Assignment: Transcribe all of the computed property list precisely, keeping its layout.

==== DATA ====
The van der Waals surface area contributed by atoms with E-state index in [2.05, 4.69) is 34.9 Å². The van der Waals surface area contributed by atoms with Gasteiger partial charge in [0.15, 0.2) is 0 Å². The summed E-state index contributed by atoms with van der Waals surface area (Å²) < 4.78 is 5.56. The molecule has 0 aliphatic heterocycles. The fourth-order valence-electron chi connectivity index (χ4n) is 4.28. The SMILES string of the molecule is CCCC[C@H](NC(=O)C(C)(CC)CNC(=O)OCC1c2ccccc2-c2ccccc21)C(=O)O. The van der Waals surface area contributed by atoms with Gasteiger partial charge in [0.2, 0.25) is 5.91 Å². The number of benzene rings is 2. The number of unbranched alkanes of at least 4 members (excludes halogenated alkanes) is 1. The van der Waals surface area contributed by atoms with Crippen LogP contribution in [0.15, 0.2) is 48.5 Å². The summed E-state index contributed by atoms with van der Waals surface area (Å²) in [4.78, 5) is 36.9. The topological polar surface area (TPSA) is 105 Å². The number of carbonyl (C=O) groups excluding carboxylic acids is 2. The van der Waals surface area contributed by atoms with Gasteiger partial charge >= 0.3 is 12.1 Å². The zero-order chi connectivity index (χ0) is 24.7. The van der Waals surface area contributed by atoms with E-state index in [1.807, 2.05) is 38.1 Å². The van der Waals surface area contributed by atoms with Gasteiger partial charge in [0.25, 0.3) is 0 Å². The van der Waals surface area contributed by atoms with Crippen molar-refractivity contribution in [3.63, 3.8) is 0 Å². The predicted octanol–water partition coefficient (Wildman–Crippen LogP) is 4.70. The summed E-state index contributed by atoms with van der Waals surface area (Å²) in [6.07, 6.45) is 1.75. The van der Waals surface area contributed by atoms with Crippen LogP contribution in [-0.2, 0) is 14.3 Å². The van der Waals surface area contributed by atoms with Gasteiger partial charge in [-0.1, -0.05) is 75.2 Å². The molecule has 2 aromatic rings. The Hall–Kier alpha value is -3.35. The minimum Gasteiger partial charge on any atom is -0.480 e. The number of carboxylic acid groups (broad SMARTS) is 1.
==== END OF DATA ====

The van der Waals surface area contributed by atoms with E-state index in [2.05, 4.69) is 34.9 Å². The van der Waals surface area contributed by atoms with Gasteiger partial charge in [0.15, 0.2) is 0 Å². The summed E-state index contributed by atoms with van der Waals surface area (Å²) < 4.78 is 5.56. The molecule has 0 aliphatic heterocycles. The fourth-order valence-electron chi connectivity index (χ4n) is 4.28. The SMILES string of the molecule is CCCC[C@H](NC(=O)C(C)(CC)CNC(=O)OCC1c2ccccc2-c2ccccc21)C(=O)O. The van der Waals surface area contributed by atoms with Gasteiger partial charge in [0.2, 0.25) is 5.91 Å². The number of benzene rings is 2. The number of unbranched alkanes of at least 4 members (excludes halogenated alkanes) is 1. The van der Waals surface area contributed by atoms with Crippen LogP contribution in [0.15, 0.2) is 48.5 Å². The summed E-state index contributed by atoms with van der Waals surface area (Å²) in [4.78, 5) is 36.9. The topological polar surface area (TPSA) is 105 Å². The number of carbonyl (C=O) groups excluding carboxylic acids is 2. The van der Waals surface area contributed by atoms with Gasteiger partial charge >= 0.3 is 12.1 Å². The zero-order chi connectivity index (χ0) is 24.7. The van der Waals surface area contributed by atoms with E-state index in [1.807, 2.05) is 38.1 Å². The van der Waals surface area contributed by atoms with Gasteiger partial charge in [0.25, 0.3) is 0 Å². The van der Waals surface area contributed by atoms with Crippen molar-refractivity contribution in [3.63, 3.8) is 0 Å². The predicted octanol–water partition coefficient (Wildman–Crippen LogP) is 4.70. The summed E-state index contributed by atoms with van der Waals surface area (Å²) in [6.07, 6.45) is 1.75. The van der Waals surface area contributed by atoms with Crippen LogP contribution in [-0.2, 0) is 14.3 Å². The van der Waals surface area contributed by atoms with Gasteiger partial charge in [-0.1, -0.05) is 75.2 Å². The molecule has 2 aromatic rings. The Hall–Kier alpha value is -3.35. The minimum Gasteiger partial charge on any atom is -0.480 e. The number of carboxylic acid groups (broad SMARTS) is 1.